HTML clipboard HARRY WHITEHEAD is one of those people you never forget, not because he is famous or powerful, but because he is kind and patient. Harry was my drafting teacher during my junior and senior years of high school. A thin black man with a dark beard and a wide smile, he was the kind of person who established a personal connection with each of his students.
We were the vocational school misfits, not college bound and not particularly interested in respecting authority figures. Harry often parented as much as he taught, but in a very gentle manner. Many of us were from broken families. Each day we brought to class our psychological baggage and Harry was there to offer hope. He had faith that we would overcome our circumstances and beat the odds. On test days he would joyfully bring to class several sweet potato pies from his family store. Bringing in his pies was an act of love that meant more to us than just a snack; we knew he thought of us during his off time. He was at peace with his station in life. You could tell by Harry’s whistle that he enjoyed his work. He loved to whistle in class, as he navigated the large room, moving from student to student with words of encouragement.
One morning before class, I smoked marijuana with some other students. As my dilated eyes became glossy and blood red, something inside told me Mr. Whitehead knew what I had done and was disappointed. By mid-morning I was fast asleep at my large green drafting table. “Maculley!” He yelled from across the room. “Maculley! You’d better get it together! You are throwing your life away!” With great self-control, Harry looked me straight in the eye and said, “Maculley, you can do better.”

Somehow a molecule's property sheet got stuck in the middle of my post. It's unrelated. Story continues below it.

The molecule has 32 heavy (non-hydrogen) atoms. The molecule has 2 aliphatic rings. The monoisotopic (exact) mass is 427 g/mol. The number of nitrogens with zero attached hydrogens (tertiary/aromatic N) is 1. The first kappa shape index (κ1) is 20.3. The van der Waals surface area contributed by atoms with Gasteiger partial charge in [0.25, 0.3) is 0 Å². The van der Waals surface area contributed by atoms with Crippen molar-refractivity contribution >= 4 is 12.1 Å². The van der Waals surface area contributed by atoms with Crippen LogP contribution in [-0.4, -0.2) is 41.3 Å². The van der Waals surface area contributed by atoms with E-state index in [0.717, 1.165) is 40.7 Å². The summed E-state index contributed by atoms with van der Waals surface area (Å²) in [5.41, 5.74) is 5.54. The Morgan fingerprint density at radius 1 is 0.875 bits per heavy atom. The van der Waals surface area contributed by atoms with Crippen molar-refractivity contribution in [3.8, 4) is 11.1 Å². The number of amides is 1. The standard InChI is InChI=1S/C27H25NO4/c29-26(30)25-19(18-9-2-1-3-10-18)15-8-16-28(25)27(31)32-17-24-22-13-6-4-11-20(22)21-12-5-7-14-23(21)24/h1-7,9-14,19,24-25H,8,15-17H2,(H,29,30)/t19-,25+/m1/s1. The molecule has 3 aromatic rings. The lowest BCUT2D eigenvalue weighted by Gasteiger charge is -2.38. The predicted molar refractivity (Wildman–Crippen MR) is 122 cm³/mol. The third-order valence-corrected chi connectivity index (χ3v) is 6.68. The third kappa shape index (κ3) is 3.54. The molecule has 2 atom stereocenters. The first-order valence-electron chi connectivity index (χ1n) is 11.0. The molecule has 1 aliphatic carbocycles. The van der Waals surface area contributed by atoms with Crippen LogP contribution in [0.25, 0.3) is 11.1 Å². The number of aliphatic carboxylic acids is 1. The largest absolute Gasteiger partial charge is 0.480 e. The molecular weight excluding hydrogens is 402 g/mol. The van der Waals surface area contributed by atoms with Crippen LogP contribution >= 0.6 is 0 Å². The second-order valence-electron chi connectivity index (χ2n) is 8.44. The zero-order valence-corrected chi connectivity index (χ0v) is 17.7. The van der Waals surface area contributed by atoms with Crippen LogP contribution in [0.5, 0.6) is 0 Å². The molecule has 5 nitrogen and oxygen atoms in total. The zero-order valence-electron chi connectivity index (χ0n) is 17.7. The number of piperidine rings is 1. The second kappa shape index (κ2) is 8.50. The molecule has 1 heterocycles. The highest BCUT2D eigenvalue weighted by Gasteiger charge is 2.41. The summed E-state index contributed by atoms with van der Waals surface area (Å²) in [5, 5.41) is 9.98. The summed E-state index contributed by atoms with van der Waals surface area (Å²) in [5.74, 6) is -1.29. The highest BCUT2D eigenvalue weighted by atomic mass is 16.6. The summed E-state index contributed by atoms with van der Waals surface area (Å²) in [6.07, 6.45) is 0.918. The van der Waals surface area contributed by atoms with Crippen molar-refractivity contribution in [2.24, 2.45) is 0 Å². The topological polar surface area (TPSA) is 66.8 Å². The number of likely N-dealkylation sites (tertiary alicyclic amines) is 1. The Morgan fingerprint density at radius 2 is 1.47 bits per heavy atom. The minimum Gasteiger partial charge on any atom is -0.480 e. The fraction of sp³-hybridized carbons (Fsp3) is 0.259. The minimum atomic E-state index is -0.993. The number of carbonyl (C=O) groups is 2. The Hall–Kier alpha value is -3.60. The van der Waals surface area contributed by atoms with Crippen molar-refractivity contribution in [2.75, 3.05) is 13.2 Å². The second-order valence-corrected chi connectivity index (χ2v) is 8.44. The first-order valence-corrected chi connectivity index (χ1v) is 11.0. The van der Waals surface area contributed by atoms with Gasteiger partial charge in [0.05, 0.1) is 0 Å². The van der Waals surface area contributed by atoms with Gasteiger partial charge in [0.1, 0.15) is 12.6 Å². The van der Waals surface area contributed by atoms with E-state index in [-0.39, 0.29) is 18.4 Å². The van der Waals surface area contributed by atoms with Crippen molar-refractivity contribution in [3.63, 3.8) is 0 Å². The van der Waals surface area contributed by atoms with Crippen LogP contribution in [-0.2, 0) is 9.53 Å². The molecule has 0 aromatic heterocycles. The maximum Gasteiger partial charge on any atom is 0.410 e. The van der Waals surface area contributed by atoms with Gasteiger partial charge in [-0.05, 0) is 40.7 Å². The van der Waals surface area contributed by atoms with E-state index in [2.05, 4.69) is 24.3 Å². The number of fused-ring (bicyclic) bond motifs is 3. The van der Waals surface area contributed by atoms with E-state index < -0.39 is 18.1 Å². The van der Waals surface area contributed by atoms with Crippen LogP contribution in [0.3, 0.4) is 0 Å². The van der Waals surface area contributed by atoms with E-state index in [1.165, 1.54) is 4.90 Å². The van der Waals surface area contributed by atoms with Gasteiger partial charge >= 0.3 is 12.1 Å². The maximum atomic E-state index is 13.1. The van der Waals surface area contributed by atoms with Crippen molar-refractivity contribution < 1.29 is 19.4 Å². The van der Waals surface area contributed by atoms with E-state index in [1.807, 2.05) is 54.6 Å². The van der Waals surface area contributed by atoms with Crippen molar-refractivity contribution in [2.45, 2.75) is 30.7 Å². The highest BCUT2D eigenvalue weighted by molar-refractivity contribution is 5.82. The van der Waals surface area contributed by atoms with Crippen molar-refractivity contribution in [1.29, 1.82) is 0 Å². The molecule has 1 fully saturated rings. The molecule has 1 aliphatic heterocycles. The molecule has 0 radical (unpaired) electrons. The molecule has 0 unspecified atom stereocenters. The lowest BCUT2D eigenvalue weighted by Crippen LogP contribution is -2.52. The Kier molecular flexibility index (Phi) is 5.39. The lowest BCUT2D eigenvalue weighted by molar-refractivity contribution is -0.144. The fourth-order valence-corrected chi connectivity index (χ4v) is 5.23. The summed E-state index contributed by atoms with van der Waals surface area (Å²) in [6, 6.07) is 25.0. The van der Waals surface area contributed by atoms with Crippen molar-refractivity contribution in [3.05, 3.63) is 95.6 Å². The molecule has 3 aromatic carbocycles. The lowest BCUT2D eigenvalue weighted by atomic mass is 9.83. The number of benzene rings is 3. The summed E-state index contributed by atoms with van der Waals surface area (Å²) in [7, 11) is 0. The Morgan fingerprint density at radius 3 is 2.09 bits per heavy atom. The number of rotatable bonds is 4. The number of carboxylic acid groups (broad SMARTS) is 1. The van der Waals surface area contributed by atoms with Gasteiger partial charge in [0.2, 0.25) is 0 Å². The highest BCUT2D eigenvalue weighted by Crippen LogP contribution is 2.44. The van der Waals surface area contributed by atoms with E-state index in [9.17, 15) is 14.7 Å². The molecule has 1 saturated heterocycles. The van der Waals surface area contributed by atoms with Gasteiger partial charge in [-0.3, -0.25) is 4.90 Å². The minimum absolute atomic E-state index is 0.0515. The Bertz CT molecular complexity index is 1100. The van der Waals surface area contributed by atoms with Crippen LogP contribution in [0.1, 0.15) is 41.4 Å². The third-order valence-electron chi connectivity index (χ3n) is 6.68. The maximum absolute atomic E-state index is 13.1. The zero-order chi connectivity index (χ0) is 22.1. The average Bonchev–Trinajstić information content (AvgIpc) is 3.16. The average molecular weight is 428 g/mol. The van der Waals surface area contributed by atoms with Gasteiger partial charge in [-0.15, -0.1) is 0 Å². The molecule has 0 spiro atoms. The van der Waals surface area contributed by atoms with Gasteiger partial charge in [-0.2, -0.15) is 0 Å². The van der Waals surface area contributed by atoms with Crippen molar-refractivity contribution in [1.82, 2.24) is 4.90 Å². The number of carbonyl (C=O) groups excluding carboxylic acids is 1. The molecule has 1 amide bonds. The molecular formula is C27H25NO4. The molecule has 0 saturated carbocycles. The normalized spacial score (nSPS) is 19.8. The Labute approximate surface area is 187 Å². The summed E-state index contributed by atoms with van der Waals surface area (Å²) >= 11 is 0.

Those words, “you can do better,” somehow pierced through my emotional defenses and rooted deep in my heart. I could sense his hurt and frustration. From that point on I focused on my studies. Later that year I was elected President of my drafting class and subsequently selected by the Administrator to participate in the school’s first annual co-op program with a local shipbuilding company. After graduation from high school, I decided to give college a try after all. Harry’s good character made the difference.
It didn’t occur to me at the time that I had experienced the fruit of the Spirit in a person. In fact, I would spend the next fifteen years in search of spiritual understanding, remaining undecided as to my own beliefs. “What is the benefit of spirituality?” I would ask myself. Without a satisfying answer, I set my sights on making money. Like a nomad, I migrated back and forth across America. Moving ten times, changing companies nine times, and attending seven universities. Along the way I met many interesting people with many different world views. Whether I lived in the Gullah culture of Charleston, the materialism of Orange County, or the political climate of Washington DC, I constantly asked questions about God and eagerly collected my data points.
A common denominator eventually surfaced and the points began to connect, revealing a common thread of evidence for a supernatural element to life. It became clear that those people who exemplified the fruit of the Spirit in their character were special and unique. The source of these character traits seemed to be the missing link in my quest for spiritual understanding.
Contributed by John R. Maculley, Jr.: [email protected] John is a new Christian, having converted from Atheism in February 2005, one week before his 33rd birthday. He has spent his life studying philosophy and searching for truth in cultures throughout the world. He is currently working on his first book, entitled: “Searching for the Source”, which outlines the mental process an Atheist goes through when considering spirituality.
(To access the entire “Truth’s Witness” devotional series, please click here.)